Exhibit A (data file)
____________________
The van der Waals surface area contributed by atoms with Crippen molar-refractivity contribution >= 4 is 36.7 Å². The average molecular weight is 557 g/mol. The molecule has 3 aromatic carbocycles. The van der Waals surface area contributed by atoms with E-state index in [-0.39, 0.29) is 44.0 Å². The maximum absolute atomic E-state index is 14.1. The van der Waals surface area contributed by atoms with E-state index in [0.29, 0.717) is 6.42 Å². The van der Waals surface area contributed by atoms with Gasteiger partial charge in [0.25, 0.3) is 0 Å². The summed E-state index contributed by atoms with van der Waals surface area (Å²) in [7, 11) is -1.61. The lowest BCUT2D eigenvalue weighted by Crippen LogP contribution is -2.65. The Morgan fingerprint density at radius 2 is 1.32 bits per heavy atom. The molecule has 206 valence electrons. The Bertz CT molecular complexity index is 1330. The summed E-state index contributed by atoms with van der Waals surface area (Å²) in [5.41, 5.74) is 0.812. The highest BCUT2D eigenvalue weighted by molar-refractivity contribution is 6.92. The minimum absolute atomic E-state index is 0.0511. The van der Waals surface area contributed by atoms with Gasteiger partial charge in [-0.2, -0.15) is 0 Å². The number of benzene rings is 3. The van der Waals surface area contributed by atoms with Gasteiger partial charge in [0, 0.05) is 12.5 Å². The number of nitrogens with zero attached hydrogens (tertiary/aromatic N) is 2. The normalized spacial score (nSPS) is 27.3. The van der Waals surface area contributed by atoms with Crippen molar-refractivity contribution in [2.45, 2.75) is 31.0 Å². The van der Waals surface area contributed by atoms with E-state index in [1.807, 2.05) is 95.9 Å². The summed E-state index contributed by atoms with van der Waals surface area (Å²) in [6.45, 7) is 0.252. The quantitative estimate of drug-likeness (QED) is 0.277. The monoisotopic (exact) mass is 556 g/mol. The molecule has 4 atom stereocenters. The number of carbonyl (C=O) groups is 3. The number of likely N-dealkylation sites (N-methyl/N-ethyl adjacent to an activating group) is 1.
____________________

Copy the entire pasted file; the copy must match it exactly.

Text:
The van der Waals surface area contributed by atoms with Crippen molar-refractivity contribution >= 4 is 36.7 Å². The average molecular weight is 557 g/mol. The molecule has 3 aromatic carbocycles. The van der Waals surface area contributed by atoms with E-state index in [-0.39, 0.29) is 44.0 Å². The maximum absolute atomic E-state index is 14.1. The van der Waals surface area contributed by atoms with E-state index in [0.29, 0.717) is 6.42 Å². The van der Waals surface area contributed by atoms with Gasteiger partial charge in [0.25, 0.3) is 0 Å². The summed E-state index contributed by atoms with van der Waals surface area (Å²) in [7, 11) is -1.61. The lowest BCUT2D eigenvalue weighted by Crippen LogP contribution is -2.65. The Morgan fingerprint density at radius 2 is 1.32 bits per heavy atom. The molecule has 206 valence electrons. The Bertz CT molecular complexity index is 1330. The summed E-state index contributed by atoms with van der Waals surface area (Å²) in [5.41, 5.74) is 0.812. The highest BCUT2D eigenvalue weighted by molar-refractivity contribution is 6.92. The minimum absolute atomic E-state index is 0.0511. The van der Waals surface area contributed by atoms with Gasteiger partial charge in [-0.2, -0.15) is 0 Å². The number of benzene rings is 3. The van der Waals surface area contributed by atoms with Gasteiger partial charge in [0, 0.05) is 12.5 Å². The number of nitrogens with zero attached hydrogens (tertiary/aromatic N) is 2. The normalized spacial score (nSPS) is 27.3. The van der Waals surface area contributed by atoms with Crippen molar-refractivity contribution in [2.45, 2.75) is 31.0 Å². The van der Waals surface area contributed by atoms with E-state index in [1.807, 2.05) is 95.9 Å². The summed E-state index contributed by atoms with van der Waals surface area (Å²) in [6.45, 7) is 0.252. The quantitative estimate of drug-likeness (QED) is 0.277. The monoisotopic (exact) mass is 556 g/mol. The molecule has 4 atom stereocenters. The number of carbonyl (C=O) groups is 3. The number of likely N-dealkylation sites (N-methyl/N-ethyl adjacent to an activating group) is 1.